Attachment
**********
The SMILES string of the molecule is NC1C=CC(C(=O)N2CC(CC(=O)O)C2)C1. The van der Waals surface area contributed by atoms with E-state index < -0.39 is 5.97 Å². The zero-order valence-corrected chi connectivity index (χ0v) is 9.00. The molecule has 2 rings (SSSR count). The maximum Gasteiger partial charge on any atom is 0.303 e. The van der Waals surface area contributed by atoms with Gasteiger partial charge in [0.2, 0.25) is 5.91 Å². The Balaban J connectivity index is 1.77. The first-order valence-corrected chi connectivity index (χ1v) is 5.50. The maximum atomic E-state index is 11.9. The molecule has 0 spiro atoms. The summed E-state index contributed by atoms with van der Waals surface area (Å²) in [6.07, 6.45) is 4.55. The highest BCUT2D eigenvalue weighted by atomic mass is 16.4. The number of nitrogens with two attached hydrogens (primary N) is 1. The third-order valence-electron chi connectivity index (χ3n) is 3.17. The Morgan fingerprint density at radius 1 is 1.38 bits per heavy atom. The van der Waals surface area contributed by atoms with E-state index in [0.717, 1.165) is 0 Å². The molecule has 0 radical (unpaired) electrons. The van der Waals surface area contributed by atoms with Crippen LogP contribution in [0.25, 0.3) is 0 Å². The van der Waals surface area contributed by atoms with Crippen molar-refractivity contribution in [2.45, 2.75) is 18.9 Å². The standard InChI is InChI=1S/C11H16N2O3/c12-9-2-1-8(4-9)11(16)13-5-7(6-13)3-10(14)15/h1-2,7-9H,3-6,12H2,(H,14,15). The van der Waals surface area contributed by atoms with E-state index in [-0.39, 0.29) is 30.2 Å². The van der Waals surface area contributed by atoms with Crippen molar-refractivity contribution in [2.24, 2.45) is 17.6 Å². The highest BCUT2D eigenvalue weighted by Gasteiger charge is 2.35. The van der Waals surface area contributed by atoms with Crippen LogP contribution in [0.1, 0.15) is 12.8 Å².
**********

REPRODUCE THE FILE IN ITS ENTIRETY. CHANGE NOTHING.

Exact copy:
The SMILES string of the molecule is NC1C=CC(C(=O)N2CC(CC(=O)O)C2)C1. The van der Waals surface area contributed by atoms with E-state index < -0.39 is 5.97 Å². The zero-order valence-corrected chi connectivity index (χ0v) is 9.00. The molecule has 2 rings (SSSR count). The maximum Gasteiger partial charge on any atom is 0.303 e. The van der Waals surface area contributed by atoms with Gasteiger partial charge in [0.2, 0.25) is 5.91 Å². The Balaban J connectivity index is 1.77. The first-order valence-corrected chi connectivity index (χ1v) is 5.50. The maximum atomic E-state index is 11.9. The molecule has 0 spiro atoms. The summed E-state index contributed by atoms with van der Waals surface area (Å²) in [6.07, 6.45) is 4.55. The highest BCUT2D eigenvalue weighted by atomic mass is 16.4. The number of nitrogens with two attached hydrogens (primary N) is 1. The third-order valence-electron chi connectivity index (χ3n) is 3.17. The Morgan fingerprint density at radius 1 is 1.38 bits per heavy atom. The van der Waals surface area contributed by atoms with E-state index in [0.717, 1.165) is 0 Å². The molecule has 0 radical (unpaired) electrons. The van der Waals surface area contributed by atoms with Crippen LogP contribution in [0.25, 0.3) is 0 Å². The van der Waals surface area contributed by atoms with Crippen molar-refractivity contribution in [2.45, 2.75) is 18.9 Å². The standard InChI is InChI=1S/C11H16N2O3/c12-9-2-1-8(4-9)11(16)13-5-7(6-13)3-10(14)15/h1-2,7-9H,3-6,12H2,(H,14,15). The van der Waals surface area contributed by atoms with E-state index in [-0.39, 0.29) is 30.2 Å². The van der Waals surface area contributed by atoms with Crippen molar-refractivity contribution in [2.24, 2.45) is 17.6 Å². The highest BCUT2D eigenvalue weighted by Gasteiger charge is 2.35. The van der Waals surface area contributed by atoms with Crippen LogP contribution in [0.1, 0.15) is 12.8 Å².